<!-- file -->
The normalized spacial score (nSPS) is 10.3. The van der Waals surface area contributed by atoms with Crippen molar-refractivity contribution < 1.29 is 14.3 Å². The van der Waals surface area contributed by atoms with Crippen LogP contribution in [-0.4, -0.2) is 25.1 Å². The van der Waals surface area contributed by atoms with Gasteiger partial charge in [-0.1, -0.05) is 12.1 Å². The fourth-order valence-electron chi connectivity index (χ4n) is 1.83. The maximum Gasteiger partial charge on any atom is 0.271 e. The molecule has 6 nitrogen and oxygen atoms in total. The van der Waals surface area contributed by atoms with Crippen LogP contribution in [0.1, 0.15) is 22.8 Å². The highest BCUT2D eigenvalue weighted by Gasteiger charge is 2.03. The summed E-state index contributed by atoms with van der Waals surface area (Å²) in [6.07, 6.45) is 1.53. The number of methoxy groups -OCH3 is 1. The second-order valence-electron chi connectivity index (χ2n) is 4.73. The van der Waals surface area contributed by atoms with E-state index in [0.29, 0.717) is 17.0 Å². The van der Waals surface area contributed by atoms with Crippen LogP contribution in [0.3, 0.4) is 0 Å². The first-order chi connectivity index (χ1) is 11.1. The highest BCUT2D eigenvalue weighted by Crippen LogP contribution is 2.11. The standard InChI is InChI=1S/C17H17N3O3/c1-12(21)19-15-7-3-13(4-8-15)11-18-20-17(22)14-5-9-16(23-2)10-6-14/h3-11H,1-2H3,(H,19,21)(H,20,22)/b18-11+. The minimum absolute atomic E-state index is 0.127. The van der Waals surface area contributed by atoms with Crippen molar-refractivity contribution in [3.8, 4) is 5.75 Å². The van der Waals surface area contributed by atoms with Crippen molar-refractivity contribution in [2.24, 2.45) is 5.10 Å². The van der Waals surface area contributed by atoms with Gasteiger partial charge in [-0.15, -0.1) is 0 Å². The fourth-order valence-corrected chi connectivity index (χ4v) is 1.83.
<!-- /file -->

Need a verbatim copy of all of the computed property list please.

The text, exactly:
The normalized spacial score (nSPS) is 10.3. The van der Waals surface area contributed by atoms with Crippen molar-refractivity contribution < 1.29 is 14.3 Å². The van der Waals surface area contributed by atoms with Crippen LogP contribution in [-0.4, -0.2) is 25.1 Å². The van der Waals surface area contributed by atoms with Gasteiger partial charge in [-0.1, -0.05) is 12.1 Å². The fourth-order valence-electron chi connectivity index (χ4n) is 1.83. The maximum Gasteiger partial charge on any atom is 0.271 e. The molecule has 6 nitrogen and oxygen atoms in total. The van der Waals surface area contributed by atoms with Crippen LogP contribution in [0.1, 0.15) is 22.8 Å². The highest BCUT2D eigenvalue weighted by Gasteiger charge is 2.03. The summed E-state index contributed by atoms with van der Waals surface area (Å²) in [6.07, 6.45) is 1.53. The number of methoxy groups -OCH3 is 1. The second-order valence-electron chi connectivity index (χ2n) is 4.73. The van der Waals surface area contributed by atoms with E-state index in [0.29, 0.717) is 17.0 Å². The van der Waals surface area contributed by atoms with Crippen LogP contribution in [0.3, 0.4) is 0 Å². The first-order chi connectivity index (χ1) is 11.1. The highest BCUT2D eigenvalue weighted by Crippen LogP contribution is 2.11. The standard InChI is InChI=1S/C17H17N3O3/c1-12(21)19-15-7-3-13(4-8-15)11-18-20-17(22)14-5-9-16(23-2)10-6-14/h3-11H,1-2H3,(H,19,21)(H,20,22)/b18-11+. The minimum absolute atomic E-state index is 0.127. The van der Waals surface area contributed by atoms with Crippen molar-refractivity contribution in [3.8, 4) is 5.75 Å². The van der Waals surface area contributed by atoms with Crippen molar-refractivity contribution in [2.24, 2.45) is 5.10 Å². The van der Waals surface area contributed by atoms with Gasteiger partial charge in [-0.15, -0.1) is 0 Å². The fourth-order valence-corrected chi connectivity index (χ4v) is 1.83.